LONDON — As he has six previous times, Roger Federer will open Wimbledon on Monday as the defending champion, stepping onto Centre Court for the first match of what he hopes will be another two-week stay at the All England Club.
It’s an honor reserved for the men’s titleholder. That scheduling perk is also where any hint of preferential treatment for Federer comes to a halt. Because of the way the draw came out, Federer might have to beat Rafael Nadal and Andy Murray before reaching the final.
“I’m ready for the challenge,” Federer said. “I like tough draws. I don’t shy away from them.”
Speaking of not shying away from something, the war of words between Serena Williams and Maria Sharapova dominated pretournament talk.
Williams even managed to crack herself up with a couple of jokes during her news conference at Wimbledon as the defending champion, where the primary topic was hardly her 31-match winning streak or her bid for a sixth title at the All England Club or her injured sister Venus’ absence from the field.
Instead, more than half the questions at Sunday’s session revolved around themes generating the most buzz on the eve of tennis’ oldest and most prestigious Grand Slam tournament: what Williams was quoted as saying in a recent magazine article — and Sharapova’s forceful verbal swipe in reaction to that story.
“It definitely hasn’t been easy,” the No. 1-ranked Williams said about the stir created by a Rolling Stone profile posted online Tuesday. “And I feel like I really wanted to say: I apologize for everything that was said in that article.”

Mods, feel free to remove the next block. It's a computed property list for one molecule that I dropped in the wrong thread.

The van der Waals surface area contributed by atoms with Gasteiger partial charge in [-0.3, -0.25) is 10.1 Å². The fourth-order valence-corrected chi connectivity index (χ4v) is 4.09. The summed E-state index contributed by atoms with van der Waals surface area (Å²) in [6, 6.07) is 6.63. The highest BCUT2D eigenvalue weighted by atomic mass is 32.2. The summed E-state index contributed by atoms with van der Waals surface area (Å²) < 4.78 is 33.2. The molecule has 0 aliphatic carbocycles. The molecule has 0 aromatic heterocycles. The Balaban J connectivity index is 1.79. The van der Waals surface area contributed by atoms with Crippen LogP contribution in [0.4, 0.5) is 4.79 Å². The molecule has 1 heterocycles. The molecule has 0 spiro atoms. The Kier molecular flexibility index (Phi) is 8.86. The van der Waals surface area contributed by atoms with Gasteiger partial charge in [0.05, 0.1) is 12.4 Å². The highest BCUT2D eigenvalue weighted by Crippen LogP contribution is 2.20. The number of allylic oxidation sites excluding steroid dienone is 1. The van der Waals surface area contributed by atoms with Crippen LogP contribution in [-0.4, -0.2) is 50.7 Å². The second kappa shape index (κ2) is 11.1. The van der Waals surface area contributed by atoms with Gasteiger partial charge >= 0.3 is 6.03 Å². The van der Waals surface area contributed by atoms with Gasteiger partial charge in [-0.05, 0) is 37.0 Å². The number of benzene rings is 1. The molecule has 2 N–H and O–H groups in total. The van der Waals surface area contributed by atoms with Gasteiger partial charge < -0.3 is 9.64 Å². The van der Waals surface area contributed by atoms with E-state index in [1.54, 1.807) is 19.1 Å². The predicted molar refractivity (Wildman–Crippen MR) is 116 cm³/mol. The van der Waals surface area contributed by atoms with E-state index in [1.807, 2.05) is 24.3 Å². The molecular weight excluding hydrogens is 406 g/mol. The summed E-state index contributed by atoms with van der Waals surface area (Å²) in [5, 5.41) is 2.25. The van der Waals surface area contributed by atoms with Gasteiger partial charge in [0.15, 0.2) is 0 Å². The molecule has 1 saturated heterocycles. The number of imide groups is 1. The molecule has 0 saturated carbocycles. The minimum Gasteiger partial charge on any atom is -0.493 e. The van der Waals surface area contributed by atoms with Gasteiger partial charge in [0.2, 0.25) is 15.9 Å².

Williams said Sunday that she approached the third-ranked Sharapova to try to smooth things over by extending an apology at a players’ party last week. The back-and-forth can be traced to a passage where the Rolling Stone story’s author surmised that something critical Williams said during a telephone conversation with her sister referred to Sharapova.
Sharapova responded Saturday with, “If she wants to talk about something personal, maybe she should talk about her relationship and her boyfriend that was married and is getting a divorce and has kids,” referring to French coach Patrick Mouratoglou, who was photographed in Paris with Williams.
Sharapova is among those scheduled to be on court Monday, facing 37th-ranked Kristina Mladenovic of France.
Federer’s quest for a record eighth Wimbledon title begins against Victor Hanescu of Romania.
Murray also plays Monday, wrapping up the day’s action on Centre Court against Germany’s Benjamin Becker. Nadal, who comes in with a stretch of nine straight appearances in tournament finals since returning from his knee injury, faces Belgium’s Steve Darcis on Court 1.
Sitting back watching it all will be top-seeded Novak Djokovic, who is on the opposite side of the draw and, on paper, has the easiest path to the final. No. 4 David Ferrer is the biggest roadblock on his side of the bracket.
“I think it’s going to be a great Monday for tennis,” Djokovic said with a smile.